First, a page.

Goonhilly Taskscape

Goonhilly Taskscape presented history, stories and folktales connected to the Downs. The area has been described as a ‘dreary waste’ but it is evident that the presence of people has fundamentally shaped what happens there and how it looks today. The topography of the area was created to scale in local soil, based on a cardboard contour model of the 1:25000 Ordnance Survey map of the Lizard. Numerous models from different historic periods were added, referencing the area’s ‘stories’, from the satellite dishes to Goonhilly ponies and the reputed Dry Tree gallows. The piece encouraged people to consider the Downs as an evolving landscape that is neither static nor 100% natural. The presence of people has shaped how the Downs look and continues to influence what happens today. For instance, in the next year or two it’s likely the satellite dishes will be removed, while larger wind turbines are currently being installed to replace 14 smaller ones that will be taken down. Curiously, the area has never been permanently settled but it has been utilised for symbolic and experimental purposes, which continues today.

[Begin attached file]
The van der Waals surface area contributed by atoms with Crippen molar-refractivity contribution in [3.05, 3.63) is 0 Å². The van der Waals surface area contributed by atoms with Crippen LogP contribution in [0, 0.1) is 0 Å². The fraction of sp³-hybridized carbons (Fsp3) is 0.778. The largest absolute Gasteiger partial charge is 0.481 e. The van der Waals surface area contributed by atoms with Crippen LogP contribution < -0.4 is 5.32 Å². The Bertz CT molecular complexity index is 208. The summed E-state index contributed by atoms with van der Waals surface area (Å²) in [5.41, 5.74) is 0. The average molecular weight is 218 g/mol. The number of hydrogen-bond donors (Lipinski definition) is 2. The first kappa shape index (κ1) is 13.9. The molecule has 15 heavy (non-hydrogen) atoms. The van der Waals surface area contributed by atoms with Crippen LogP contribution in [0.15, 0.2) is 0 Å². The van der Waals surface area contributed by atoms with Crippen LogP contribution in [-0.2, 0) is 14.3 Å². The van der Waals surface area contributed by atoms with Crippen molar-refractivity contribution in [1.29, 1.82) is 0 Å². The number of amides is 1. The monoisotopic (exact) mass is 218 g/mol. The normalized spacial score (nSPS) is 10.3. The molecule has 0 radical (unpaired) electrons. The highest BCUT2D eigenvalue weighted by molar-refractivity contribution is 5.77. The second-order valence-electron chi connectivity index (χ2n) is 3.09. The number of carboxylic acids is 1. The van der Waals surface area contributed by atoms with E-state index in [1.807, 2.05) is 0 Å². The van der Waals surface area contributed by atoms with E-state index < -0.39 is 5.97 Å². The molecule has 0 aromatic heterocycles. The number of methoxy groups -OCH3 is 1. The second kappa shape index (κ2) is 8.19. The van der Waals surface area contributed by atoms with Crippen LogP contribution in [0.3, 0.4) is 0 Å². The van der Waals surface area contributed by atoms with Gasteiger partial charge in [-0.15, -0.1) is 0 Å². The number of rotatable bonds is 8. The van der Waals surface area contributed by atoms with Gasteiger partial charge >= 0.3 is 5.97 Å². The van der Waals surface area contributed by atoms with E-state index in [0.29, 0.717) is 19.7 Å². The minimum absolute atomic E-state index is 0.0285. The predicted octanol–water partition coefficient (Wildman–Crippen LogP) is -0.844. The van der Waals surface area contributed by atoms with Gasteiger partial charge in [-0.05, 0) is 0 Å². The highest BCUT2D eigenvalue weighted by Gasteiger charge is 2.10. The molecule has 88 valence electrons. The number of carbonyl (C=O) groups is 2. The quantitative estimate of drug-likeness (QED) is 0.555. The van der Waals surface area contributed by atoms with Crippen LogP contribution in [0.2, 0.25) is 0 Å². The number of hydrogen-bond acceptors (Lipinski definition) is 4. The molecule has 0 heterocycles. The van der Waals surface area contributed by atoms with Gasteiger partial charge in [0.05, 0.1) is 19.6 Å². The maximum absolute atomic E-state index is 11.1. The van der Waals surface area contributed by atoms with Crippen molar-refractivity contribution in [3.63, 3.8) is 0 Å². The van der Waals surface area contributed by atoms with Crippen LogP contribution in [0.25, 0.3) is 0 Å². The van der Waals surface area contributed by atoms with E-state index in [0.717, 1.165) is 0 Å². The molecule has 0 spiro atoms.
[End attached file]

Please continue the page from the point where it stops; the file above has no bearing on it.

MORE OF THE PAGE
Silhouetted satellite dishes

1930’s day trip to the Lizard

Hiker and wind turbines

19th Century Milkmaids and 20th Century tanker

Spitfire and airmen

Tiger Moth and airmen

Goonhilly ponies, now extinct

Mid-20th century car – Ford Cortina

WW2 anti-aircraft gun on Bronze Age barrow close to Croft Pasco forest during World War II

Satellite dishes, anti-glider defences, receiver masts, Dry Tree standing stone and Dry Tree gallows, 3,500BC-2000AD

The murder of William Hancock by John Thompson and John Barnicoat (who protested his innocence) but was still hanged at Bodmin for the crime in 1821. Both Johns were subsistence farmers at Croft Pasco and Croft Noweth respectively. The farms fell into disuse after their deaths. The piskies of Croft Noweth are a near forgotten folktale about the first farmers there.


  1. Wendy

    I lived at Bonython Camp in the 60’s as a child, other member of my mum’s family also lived there, I remember as a child the first Satellite ” Arthur”. I spent many hours on the downs exploring with my sister, amazing place. My sister was a horse lover and still is, she would go up to the horses and was never afraid, and she made friends with them. One of my uncle bred few pigs, my grandfather would cut logs for the family and neighbours, the years when people shared and help others.
    Wendy Gray.

  2. happidrome

    Hello Wendy
    Many thanks for your recollections. Really interesting to hear of your experiences. What was the Bonython Camp? My colleague Lizzy and I are working on a new project called Goonhilly Village Green and we’re looking for people with knowledge and memories of the Downs. Best. Sara

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